The animalistic and savage creatures of MBE award-winning sculptor, Nicola Hicks (b.1960), find their home at Flowers Gallery, New York, until 1 February. Full of a quiet expression, these towering straw and plaster figures set out to explore the nature of character, using the animal as a proxy for understanding human emotions.
Intricately detailed and marked by a thrilling spontaneity, these works make a rigorous study of anatomy and a deatailed rendering of fur, reveling in the challenge of recreating the real through rugged textures and precise forms. Colossal in size and uncannily alive in appearance, Hicks imbues her creatures with an imposing psychic presence.
In the first of a three-part sculpture, Dressed for the Woods II (2013), a bear sits at the feet of two figures draped in furs, their shaggy coats recreated with striking verisimilitude in plaster. Exploring the dynamics between characters as well as the qualities of greed and corruption, this social critique and moral warning echoes her earlier works that also form part of this exhibition. Hypocrites (2011), depicting a pair of creatures locked in a battle of stares and Banker I (2009), of a mammoth, devilish figure that bridges the gap between the savage and the modern man, form particular highlights.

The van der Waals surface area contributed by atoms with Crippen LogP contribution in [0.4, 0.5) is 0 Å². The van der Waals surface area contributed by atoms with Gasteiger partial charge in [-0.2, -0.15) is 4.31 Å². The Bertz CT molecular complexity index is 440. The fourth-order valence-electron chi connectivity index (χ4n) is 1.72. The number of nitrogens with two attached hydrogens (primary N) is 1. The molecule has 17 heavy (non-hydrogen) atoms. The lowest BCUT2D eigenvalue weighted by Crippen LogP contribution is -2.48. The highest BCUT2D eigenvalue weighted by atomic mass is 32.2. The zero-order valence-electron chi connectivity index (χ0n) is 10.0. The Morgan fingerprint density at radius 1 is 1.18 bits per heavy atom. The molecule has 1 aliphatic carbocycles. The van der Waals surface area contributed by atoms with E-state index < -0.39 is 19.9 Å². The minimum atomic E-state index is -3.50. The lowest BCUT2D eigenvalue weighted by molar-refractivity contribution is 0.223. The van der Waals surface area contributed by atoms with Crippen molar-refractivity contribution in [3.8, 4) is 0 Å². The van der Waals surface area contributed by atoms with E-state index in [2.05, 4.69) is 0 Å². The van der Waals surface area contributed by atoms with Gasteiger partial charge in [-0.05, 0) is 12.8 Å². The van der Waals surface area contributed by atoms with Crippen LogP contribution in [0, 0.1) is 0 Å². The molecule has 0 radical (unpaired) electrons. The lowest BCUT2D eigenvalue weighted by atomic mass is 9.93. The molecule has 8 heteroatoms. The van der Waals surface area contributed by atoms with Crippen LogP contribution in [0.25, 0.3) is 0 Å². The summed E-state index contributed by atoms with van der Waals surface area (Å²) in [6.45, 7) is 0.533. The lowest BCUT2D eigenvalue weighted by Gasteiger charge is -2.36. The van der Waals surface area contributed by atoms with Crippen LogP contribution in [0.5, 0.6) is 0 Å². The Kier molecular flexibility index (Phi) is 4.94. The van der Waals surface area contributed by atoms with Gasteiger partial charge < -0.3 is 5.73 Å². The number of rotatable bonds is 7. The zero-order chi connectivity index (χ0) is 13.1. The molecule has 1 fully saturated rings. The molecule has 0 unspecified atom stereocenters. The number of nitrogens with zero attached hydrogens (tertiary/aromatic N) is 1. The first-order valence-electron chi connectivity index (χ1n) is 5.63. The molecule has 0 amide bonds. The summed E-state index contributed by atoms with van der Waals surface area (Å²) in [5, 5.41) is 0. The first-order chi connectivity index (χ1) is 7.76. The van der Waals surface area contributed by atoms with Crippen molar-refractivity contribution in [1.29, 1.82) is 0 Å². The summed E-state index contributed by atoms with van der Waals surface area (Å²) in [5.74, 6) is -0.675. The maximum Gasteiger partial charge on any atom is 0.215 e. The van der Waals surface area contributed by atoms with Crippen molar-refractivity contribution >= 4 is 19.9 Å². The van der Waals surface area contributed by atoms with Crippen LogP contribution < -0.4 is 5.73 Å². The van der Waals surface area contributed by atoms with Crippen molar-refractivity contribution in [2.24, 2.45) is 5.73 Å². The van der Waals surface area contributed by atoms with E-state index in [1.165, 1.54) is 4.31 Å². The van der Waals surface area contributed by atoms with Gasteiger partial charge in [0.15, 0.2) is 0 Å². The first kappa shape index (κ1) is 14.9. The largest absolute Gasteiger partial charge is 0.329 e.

Creating a fable-like wonder tinged with the realities of contemporary life, this collection of creatures forces into question the nature of love and complex human interaction through painstaking detail and a real determination to animate in the imagination the inanimate.
Nicola Hicks, until 1 February, Flowers Gallery, 529 West 20th Street, New York.
1. Nicola Hicks, Dressed for the Woods II (detail), 2013, plaster (to be cast in bronze), edition 3, 79 x 71 x 71 in. Flowers Gallery.